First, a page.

Building trust among your stakeholders is essential to your success.  Earning it takes a long time.  Maintaining it requires constant attention.  Losing it happens in seconds!

How do you build and maintain trust?

Care more about the needs and interests of your stakeholders than you do about your own.

Organization development specialists have many activities to help you begin to build trust.  Teambuilding activities are often designed to help people get to know each other and understand their respective frames of reference in an effort to build trust.  Activities like leading a blindfolded person through a maze are approaches to getting people to allow someone else to be in control of their life and to trust them with that control.  Survival games take people out of their normal business environment so they can get to know each other in a different light and under different circumstances.

The point of most of these activities is to manage fear.  A lack of trust stems from fear.  That fear is based in unknowns and how those unknowns might cause harm.  Having information reduces those unknowns…reduces the fear…builds trust.  That’s the idea.  They allow people to get to know you…to get to know the different facets of you.  Simple.

Interestingly, many leaders feel that it is not in their best interest to allow people to get to know them.  They fear that if people know them they will lose power or influence over them.  While I do think that there is some degree of importance to maintaining a “distance”, there are distinct advantages to allowing people to know you.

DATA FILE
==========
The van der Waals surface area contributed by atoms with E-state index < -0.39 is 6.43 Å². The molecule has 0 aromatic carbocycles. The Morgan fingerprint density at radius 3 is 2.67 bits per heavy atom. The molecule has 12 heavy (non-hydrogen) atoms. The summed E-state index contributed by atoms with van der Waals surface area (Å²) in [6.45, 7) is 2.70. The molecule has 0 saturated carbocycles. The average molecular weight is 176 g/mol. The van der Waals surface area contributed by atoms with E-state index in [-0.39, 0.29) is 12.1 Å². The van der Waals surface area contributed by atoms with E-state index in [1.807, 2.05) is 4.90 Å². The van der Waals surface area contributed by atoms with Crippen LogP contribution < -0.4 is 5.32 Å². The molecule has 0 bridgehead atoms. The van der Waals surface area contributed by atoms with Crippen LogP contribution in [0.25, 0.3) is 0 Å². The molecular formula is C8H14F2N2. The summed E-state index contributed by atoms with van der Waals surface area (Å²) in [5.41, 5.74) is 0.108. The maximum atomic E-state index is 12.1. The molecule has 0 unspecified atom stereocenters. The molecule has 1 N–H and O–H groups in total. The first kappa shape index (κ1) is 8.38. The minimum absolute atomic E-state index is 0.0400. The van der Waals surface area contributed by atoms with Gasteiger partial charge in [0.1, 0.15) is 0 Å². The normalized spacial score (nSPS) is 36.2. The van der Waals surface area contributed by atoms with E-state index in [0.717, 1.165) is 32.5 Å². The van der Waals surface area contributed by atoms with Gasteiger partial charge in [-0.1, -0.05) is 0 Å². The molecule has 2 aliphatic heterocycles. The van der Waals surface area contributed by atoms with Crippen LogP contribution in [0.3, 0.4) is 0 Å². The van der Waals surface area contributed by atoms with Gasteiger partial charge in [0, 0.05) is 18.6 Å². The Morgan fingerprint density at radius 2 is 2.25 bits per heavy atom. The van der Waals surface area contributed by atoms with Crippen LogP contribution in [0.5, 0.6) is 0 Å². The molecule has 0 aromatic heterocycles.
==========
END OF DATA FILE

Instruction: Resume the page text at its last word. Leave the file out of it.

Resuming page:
At the end of the day, there are many things you can do to build trust.  However, none of them will be as clear or send as powerful a message as how you live your life every day.  The people you lead are watching every step you take…and judging each and every one.  Their current perception of you is based on the latest step they have observed  you taking.

For me, one fundamental premise should be your guide on how to take those steps and earn the trust of your stakeholders…

CARE MORE ABOUT THEIR NEEDS AND INTERESTS THAN YOU CARE ABOUT YOUR OWN.

Understand that not every decision you make will benefit every group of stakeholders.  There are often conflicting interests among stakeholders such as increased pay for Employees and increased profits for Owners.  You must make those trade-offs and balance meeting those needs over the long term.  (More on that in the next post!)

Evaluate every decision you make from the perspective of how it will affect them.  If you can do that and then look them in the eye and explain your rationale, then even the toughest decisions, and those that do not necessarily work to everyone’s benefit, will earn you their trust.

One interesting side effect…the more trust you earn, the less explaining you will have to do.